Date of this Version
In this paper, I discuss the literal and figurative boundaries that stand between Penn students and West Philadelphia.
I begin by discussing the theory behind walls and boundaries, then applying this theory to the urban environment and then to town-gown relations, finally applying these theories to the case of Penn and West Philadelphia.
In order to fully understand the walls that stand between campus and community, I look at the history of town-gown relations—both nationally and at Penn, dividing up the history into three phases: first, the nineteenth century, during which the “Ivory Tower” relationship of division first began; next, the post-World War II era, when race and class issues became relevant in campus-community relations, as relations became increasingly divided and turbulent; and finally, the post-cold war era that has lasted until the present day, during which the importance of knocking down barriers between institutions and communities has been emphasized.
After this theoretical and historical background, I will begin to look more specifically at the current walls between Penn and West Philadelphia. I conducted a series of focus groups to define and analyze these walls. I asked 32 undergraduate students to answer a series of questions about their perceptions of and relationship with West
Philadelphia—through a short written survey, a cognitive mapping exercise, and finally a group discussion. After these focus groups, I arrived at 4 general claims:
1.) There are physically definable walls between Penn students and West Philadelphia. Even though these are not literal walls of stone, Penn students can define specific physical boundaries between themselves and West Philadelphia.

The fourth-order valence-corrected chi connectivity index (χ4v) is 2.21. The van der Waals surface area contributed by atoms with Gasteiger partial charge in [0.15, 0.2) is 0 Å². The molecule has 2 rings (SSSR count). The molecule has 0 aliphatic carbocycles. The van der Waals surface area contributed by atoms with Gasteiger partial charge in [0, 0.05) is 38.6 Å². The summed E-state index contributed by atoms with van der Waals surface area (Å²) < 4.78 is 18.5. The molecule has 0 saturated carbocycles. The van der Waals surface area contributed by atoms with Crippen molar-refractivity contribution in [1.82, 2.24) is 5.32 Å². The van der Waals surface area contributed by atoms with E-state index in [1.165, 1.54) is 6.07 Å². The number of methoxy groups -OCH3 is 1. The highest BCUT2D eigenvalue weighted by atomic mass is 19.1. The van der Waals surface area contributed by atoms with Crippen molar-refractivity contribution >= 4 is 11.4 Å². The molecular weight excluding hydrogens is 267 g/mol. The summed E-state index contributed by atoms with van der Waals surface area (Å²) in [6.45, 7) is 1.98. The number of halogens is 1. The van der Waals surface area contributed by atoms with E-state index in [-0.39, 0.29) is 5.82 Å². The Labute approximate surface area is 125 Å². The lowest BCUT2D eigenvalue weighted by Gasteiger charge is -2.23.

2.) Students’ perceptions about the neighborhood tend to create these physical boundaries more frequently than personal experiences do.
3.) The nature of the remaining walls leads to a specific type of relationship between Penn students and West Philadelphia—one that is based on community service and daytime activity over social and/or nighttime activity. This relationship is hierarchical in form and it involves a number of racial and class issues.
4.) These walls can be broken down by factors such as transportation options, aesthetics, and social and commercial activity, as these often change students perceptions of West Philadelphia
I conclude that the best way to knock down the barriers between town and gown is to encourage individuals from Penn and West Philadelphia alike to mix in neutral spaces such as restaurants, bars, and cafés, where hierarchies are not involved and barriers can organically deconstruct.
Urban Studies; Philadelphia; West Philadelphia; University of Pennsylvania; students
Date Posted: 28 July 2010